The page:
There’s a constant supply of news that refers to the practice of spiritual healing. From happy clients to interviews in major newspapers, it’s all collated here for your enjoyment.
David Cunningham was still settling down in his week-old job as a manager at a central hotel in Kuwait City when, on August 2, 1990, he was woken up at 4am to mayhem in the streets and a lobby full of invading Iraqi soldiers. Mr Cunningham is perhaps a living testimony that every cloud has a silver lining. “If I hadn’t been taken hostage, today I’d probably be a tired old hotel manager with a drink problem somewhere in the Middle East.
I am grateful for what happened to me because in those three months I could look at what my life had been. Kuwait was being taken over by Iraq troops and Mr Cunningham, a Briton, was one of the hundreds of civilian westerners taken as hostages by Iraqi dictator Saddam Hussein. Today, more than 20 years on, Mr Cunningham is adamant that, although those 100 days as a human shield were terrifying, they were “the best thing” that could have happened to him.
His life experiences have led him to go from being a hostage to becoming a healer and at 65, but “going on 18”, he packed up everything and came to Malta in January where is based as a healer. Recounting the tough time he endured, he speaks of how when he was initially held at his hotel, he had no time to feel the fear because he was taken up with the well-being of the Kuwait Plaza Hotel guests. “In true British fashion, I assuaged the crisis by supplying everyone with tea,” he jokes.
After some days, together with other westerners, he was taken to a makeshift prison: a fenced-in T-72 tank mill next to a gas bomb plant. There he was appointed as representative of the hostages and every night he sat down with Saddam Hussein’s men to try and bargain for basic needs for his fellow prisoners. “I was used to giving orders to people, all my life, so I was very demanding but never rude,” he says. Thanks to his power of persuasion, he would manage to get “clean water, food, and even cigarettes”.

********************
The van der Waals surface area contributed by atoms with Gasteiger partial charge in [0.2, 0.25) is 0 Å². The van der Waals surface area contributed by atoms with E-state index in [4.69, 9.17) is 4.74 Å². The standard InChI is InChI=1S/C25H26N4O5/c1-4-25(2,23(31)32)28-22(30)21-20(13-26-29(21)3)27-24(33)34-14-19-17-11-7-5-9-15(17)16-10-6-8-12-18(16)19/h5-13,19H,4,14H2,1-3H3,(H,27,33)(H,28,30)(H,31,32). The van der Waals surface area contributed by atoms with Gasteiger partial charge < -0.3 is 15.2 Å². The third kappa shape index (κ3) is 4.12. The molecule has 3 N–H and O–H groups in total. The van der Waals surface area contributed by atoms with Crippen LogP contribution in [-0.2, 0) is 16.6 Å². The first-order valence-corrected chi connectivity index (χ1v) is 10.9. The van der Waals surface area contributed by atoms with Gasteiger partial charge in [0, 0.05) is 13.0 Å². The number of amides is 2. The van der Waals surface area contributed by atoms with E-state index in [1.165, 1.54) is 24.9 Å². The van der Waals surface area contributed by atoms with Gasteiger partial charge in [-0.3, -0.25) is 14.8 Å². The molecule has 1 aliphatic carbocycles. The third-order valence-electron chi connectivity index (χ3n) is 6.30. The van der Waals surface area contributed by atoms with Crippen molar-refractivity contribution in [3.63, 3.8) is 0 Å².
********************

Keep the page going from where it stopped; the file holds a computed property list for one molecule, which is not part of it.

He feared most for his life the time he was suddenly awoken in the middle of the night and bundled on the back of a truck. Shouldered by Saddam Hussein’s elite soldiers bearing automatic weapons, he was convinced that his time was up. “I had no idea where they were taking me. I looked out of the window and made my peace with God,” he says.
It turned out they took him to Baghdad city hospital for check-ups and a prescription for his diabetes. His health problems got him released earlier than the others. In October 1990, he was flown back to England on a “mercy plane” full of sick hostages. I am grateful for what happened because in those three months I could look at what my life had been,” he says. He wrote letters to everyone, even people “he had had issues with” and made peace with himself. It gave him the opportunity, at 40, to start all over again with a blank slate.
Mr Cunningham had spent most of working life in hotels around the world but he suddenly realised there was more to life. “I knew a new life was about to begin and while in captivity I promised God that if I were released I’d work for him.” Back in London after the ordeal, he was initially inundated by press attention but, soon, he became “old news” and took up a job as a manager in a hotel outside the capital. “But my heart was not into it. I felt I had to honour my promise to God.
He joined a hospital in Kent volunteering as a buddy to people suffering from HIV and Aids. His potential as a healer was recognised immediately and he was appointed as HIV counsellor for the Health Authority. From then on he never looked back and made healing his main profession, honouring the “gift of healing he was born with”.
Healing has to take place in the mind, the body and the soul, he says: “Sometimes, in the west we are concerned with treating the body but we forget all about the soul. In the 1990s, he was based at the prestigious Hale Clinic in London and also spent several years in the US where he worked with celebrities like Demi Moore and Bruce Willis.
He says most people come to him with severe illnesses, such as cancer, and they see him as their last hope. “In my 20 years as a counsellor and healer, I’ve learnt that every physical disease is caused by not dealing with unresolved emotional issues.” He gets people to release their pain so they are able to heal their soul, with one of the exercises being precisely what he did when he was a hostage: writing letters to people and burning them.
When people speak the truth, the burdens are released and they are at peace. He insists it is all about love: “When we don’t receive enough love we become unwell. There is nothing people can say that he hasn’t heard before or gone through himself: “I know what it’s like to come from a broken home, to be divorced, to lack unconditional love.